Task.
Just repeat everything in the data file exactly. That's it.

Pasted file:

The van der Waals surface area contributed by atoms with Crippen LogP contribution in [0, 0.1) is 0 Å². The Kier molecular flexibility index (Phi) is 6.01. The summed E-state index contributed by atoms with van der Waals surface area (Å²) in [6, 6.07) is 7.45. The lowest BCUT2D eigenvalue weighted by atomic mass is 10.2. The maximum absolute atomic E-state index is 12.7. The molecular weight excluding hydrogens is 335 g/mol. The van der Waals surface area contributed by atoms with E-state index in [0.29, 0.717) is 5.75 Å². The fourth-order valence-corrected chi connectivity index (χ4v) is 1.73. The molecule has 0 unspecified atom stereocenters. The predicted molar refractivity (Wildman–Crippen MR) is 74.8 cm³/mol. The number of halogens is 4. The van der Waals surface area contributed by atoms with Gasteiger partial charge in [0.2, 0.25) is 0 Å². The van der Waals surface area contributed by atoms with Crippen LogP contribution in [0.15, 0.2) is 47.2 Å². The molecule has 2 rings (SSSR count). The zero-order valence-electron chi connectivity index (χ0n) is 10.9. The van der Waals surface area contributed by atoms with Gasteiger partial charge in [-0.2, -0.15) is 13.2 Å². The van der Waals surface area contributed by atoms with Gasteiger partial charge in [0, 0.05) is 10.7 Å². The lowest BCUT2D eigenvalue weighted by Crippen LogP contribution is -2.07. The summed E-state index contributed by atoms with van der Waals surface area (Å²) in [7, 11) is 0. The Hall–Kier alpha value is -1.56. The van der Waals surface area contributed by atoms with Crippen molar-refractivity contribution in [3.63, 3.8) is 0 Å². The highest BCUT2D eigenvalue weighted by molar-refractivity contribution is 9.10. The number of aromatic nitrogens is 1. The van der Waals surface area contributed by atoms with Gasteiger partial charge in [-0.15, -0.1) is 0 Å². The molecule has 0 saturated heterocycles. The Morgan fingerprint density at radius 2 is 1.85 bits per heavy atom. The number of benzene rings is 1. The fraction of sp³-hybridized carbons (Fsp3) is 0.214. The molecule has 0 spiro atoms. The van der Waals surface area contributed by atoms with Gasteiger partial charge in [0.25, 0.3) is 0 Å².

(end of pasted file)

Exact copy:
The van der Waals surface area contributed by atoms with Crippen LogP contribution in [0, 0.1) is 0 Å². The Kier molecular flexibility index (Phi) is 6.01. The summed E-state index contributed by atoms with van der Waals surface area (Å²) in [6, 6.07) is 7.45. The lowest BCUT2D eigenvalue weighted by atomic mass is 10.2. The maximum absolute atomic E-state index is 12.7. The molecular weight excluding hydrogens is 335 g/mol. The van der Waals surface area contributed by atoms with E-state index in [0.29, 0.717) is 5.75 Å². The fourth-order valence-corrected chi connectivity index (χ4v) is 1.73. The molecule has 0 unspecified atom stereocenters. The predicted molar refractivity (Wildman–Crippen MR) is 74.8 cm³/mol. The number of halogens is 4. The van der Waals surface area contributed by atoms with Gasteiger partial charge in [0.2, 0.25) is 0 Å². The van der Waals surface area contributed by atoms with Crippen LogP contribution in [0.15, 0.2) is 47.2 Å². The molecule has 2 rings (SSSR count). The zero-order valence-electron chi connectivity index (χ0n) is 10.9. The van der Waals surface area contributed by atoms with Gasteiger partial charge in [-0.2, -0.15) is 13.2 Å². The van der Waals surface area contributed by atoms with Gasteiger partial charge in [0, 0.05) is 10.7 Å². The lowest BCUT2D eigenvalue weighted by Crippen LogP contribution is -2.07. The summed E-state index contributed by atoms with van der Waals surface area (Å²) in [7, 11) is 0. The Hall–Kier alpha value is -1.56. The van der Waals surface area contributed by atoms with Crippen molar-refractivity contribution in [3.63, 3.8) is 0 Å². The highest BCUT2D eigenvalue weighted by molar-refractivity contribution is 9.10. The number of aromatic nitrogens is 1. The van der Waals surface area contributed by atoms with Gasteiger partial charge in [-0.15, -0.1) is 0 Å². The molecule has 0 saturated heterocycles. The Morgan fingerprint density at radius 2 is 1.85 bits per heavy atom. The number of benzene rings is 1. The fraction of sp³-hybridized carbons (Fsp3) is 0.214. The molecule has 0 spiro atoms. The van der Waals surface area contributed by atoms with Gasteiger partial charge in [0.25, 0.3) is 0 Å².